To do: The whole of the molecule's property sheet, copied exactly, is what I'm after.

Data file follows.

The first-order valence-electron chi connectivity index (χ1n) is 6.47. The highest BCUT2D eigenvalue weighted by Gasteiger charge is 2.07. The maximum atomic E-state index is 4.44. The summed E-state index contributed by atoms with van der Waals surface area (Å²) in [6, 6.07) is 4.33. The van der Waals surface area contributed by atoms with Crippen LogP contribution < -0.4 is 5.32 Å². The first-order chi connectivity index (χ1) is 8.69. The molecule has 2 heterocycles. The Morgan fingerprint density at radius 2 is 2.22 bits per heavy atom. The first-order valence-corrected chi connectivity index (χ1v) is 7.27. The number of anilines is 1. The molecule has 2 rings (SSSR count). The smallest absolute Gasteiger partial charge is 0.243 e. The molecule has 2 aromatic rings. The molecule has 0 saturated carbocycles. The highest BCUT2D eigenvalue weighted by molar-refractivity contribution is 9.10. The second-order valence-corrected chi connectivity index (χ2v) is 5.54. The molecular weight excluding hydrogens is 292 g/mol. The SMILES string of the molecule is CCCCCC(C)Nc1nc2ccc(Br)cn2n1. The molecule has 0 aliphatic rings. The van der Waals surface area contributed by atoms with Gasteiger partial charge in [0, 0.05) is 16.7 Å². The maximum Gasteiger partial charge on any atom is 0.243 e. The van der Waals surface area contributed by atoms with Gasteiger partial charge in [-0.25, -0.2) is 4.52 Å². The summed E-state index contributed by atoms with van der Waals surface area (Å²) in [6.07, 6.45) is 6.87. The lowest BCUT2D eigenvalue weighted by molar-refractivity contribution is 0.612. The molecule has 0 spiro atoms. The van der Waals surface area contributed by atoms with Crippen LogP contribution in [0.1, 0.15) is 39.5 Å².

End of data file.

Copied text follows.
The first-order valence-electron chi connectivity index (χ1n) is 6.47. The highest BCUT2D eigenvalue weighted by Gasteiger charge is 2.07. The maximum atomic E-state index is 4.44. The summed E-state index contributed by atoms with van der Waals surface area (Å²) in [6, 6.07) is 4.33. The van der Waals surface area contributed by atoms with Crippen LogP contribution < -0.4 is 5.32 Å². The first-order chi connectivity index (χ1) is 8.69. The molecule has 2 heterocycles. The Morgan fingerprint density at radius 2 is 2.22 bits per heavy atom. The first-order valence-corrected chi connectivity index (χ1v) is 7.27. The number of anilines is 1. The molecule has 2 rings (SSSR count). The smallest absolute Gasteiger partial charge is 0.243 e. The molecule has 2 aromatic rings. The molecule has 0 saturated carbocycles. The highest BCUT2D eigenvalue weighted by molar-refractivity contribution is 9.10. The second-order valence-corrected chi connectivity index (χ2v) is 5.54. The molecular weight excluding hydrogens is 292 g/mol. The SMILES string of the molecule is CCCCCC(C)Nc1nc2ccc(Br)cn2n1. The molecule has 0 aliphatic rings. The van der Waals surface area contributed by atoms with Gasteiger partial charge in [0, 0.05) is 16.7 Å². The maximum Gasteiger partial charge on any atom is 0.243 e. The van der Waals surface area contributed by atoms with Gasteiger partial charge in [-0.25, -0.2) is 4.52 Å². The summed E-state index contributed by atoms with van der Waals surface area (Å²) in [6.07, 6.45) is 6.87. The lowest BCUT2D eigenvalue weighted by molar-refractivity contribution is 0.612. The molecule has 0 spiro atoms. The van der Waals surface area contributed by atoms with Crippen LogP contribution in [0.1, 0.15) is 39.5 Å².